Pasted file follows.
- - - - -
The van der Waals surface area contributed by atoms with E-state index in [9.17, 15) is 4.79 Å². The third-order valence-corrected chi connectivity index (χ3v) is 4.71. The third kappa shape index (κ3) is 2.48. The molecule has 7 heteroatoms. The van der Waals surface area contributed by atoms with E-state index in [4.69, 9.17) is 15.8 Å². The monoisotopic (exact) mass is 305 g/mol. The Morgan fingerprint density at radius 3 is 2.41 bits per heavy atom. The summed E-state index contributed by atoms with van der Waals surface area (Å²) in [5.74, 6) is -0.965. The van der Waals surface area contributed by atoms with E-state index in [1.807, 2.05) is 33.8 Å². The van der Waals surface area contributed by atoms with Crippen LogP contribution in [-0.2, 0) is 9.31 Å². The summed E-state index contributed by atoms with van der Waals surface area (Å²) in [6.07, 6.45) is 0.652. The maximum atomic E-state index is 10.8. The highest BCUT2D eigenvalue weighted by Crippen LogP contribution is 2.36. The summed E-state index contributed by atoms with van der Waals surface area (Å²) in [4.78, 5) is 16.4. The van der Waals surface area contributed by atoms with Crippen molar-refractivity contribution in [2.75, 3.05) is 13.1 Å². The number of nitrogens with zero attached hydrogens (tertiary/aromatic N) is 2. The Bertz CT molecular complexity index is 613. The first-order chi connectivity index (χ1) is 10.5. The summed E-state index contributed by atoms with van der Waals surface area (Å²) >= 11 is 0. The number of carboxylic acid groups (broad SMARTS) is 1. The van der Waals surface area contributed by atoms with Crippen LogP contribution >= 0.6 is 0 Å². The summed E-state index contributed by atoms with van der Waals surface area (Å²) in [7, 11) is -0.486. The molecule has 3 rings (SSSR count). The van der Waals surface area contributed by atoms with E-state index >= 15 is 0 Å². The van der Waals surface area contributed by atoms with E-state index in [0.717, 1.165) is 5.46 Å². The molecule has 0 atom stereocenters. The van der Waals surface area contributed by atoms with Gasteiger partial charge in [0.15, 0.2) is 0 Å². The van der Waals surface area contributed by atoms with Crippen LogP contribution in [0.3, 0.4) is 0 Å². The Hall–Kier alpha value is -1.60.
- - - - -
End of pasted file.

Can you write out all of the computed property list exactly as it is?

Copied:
The van der Waals surface area contributed by atoms with E-state index in [9.17, 15) is 4.79 Å². The third-order valence-corrected chi connectivity index (χ3v) is 4.71. The third kappa shape index (κ3) is 2.48. The molecule has 7 heteroatoms. The van der Waals surface area contributed by atoms with E-state index in [4.69, 9.17) is 15.8 Å². The monoisotopic (exact) mass is 305 g/mol. The Morgan fingerprint density at radius 3 is 2.41 bits per heavy atom. The summed E-state index contributed by atoms with van der Waals surface area (Å²) in [5.74, 6) is -0.965. The van der Waals surface area contributed by atoms with E-state index in [1.807, 2.05) is 33.8 Å². The van der Waals surface area contributed by atoms with Crippen LogP contribution in [-0.2, 0) is 9.31 Å². The summed E-state index contributed by atoms with van der Waals surface area (Å²) in [6.07, 6.45) is 0.652. The maximum atomic E-state index is 10.8. The highest BCUT2D eigenvalue weighted by Crippen LogP contribution is 2.36. The summed E-state index contributed by atoms with van der Waals surface area (Å²) in [4.78, 5) is 16.4. The van der Waals surface area contributed by atoms with Crippen molar-refractivity contribution in [2.75, 3.05) is 13.1 Å². The number of nitrogens with zero attached hydrogens (tertiary/aromatic N) is 2. The Bertz CT molecular complexity index is 613. The first-order chi connectivity index (χ1) is 10.5. The summed E-state index contributed by atoms with van der Waals surface area (Å²) >= 11 is 0. The number of carboxylic acid groups (broad SMARTS) is 1. The van der Waals surface area contributed by atoms with Crippen LogP contribution >= 0.6 is 0 Å². The summed E-state index contributed by atoms with van der Waals surface area (Å²) in [7, 11) is -0.486. The molecule has 3 rings (SSSR count). The van der Waals surface area contributed by atoms with E-state index >= 15 is 0 Å². The van der Waals surface area contributed by atoms with E-state index in [0.717, 1.165) is 5.46 Å². The molecule has 0 atom stereocenters. The van der Waals surface area contributed by atoms with Gasteiger partial charge in [0.15, 0.2) is 0 Å². The van der Waals surface area contributed by atoms with Crippen LogP contribution in [0.3, 0.4) is 0 Å². The Hall–Kier alpha value is -1.60.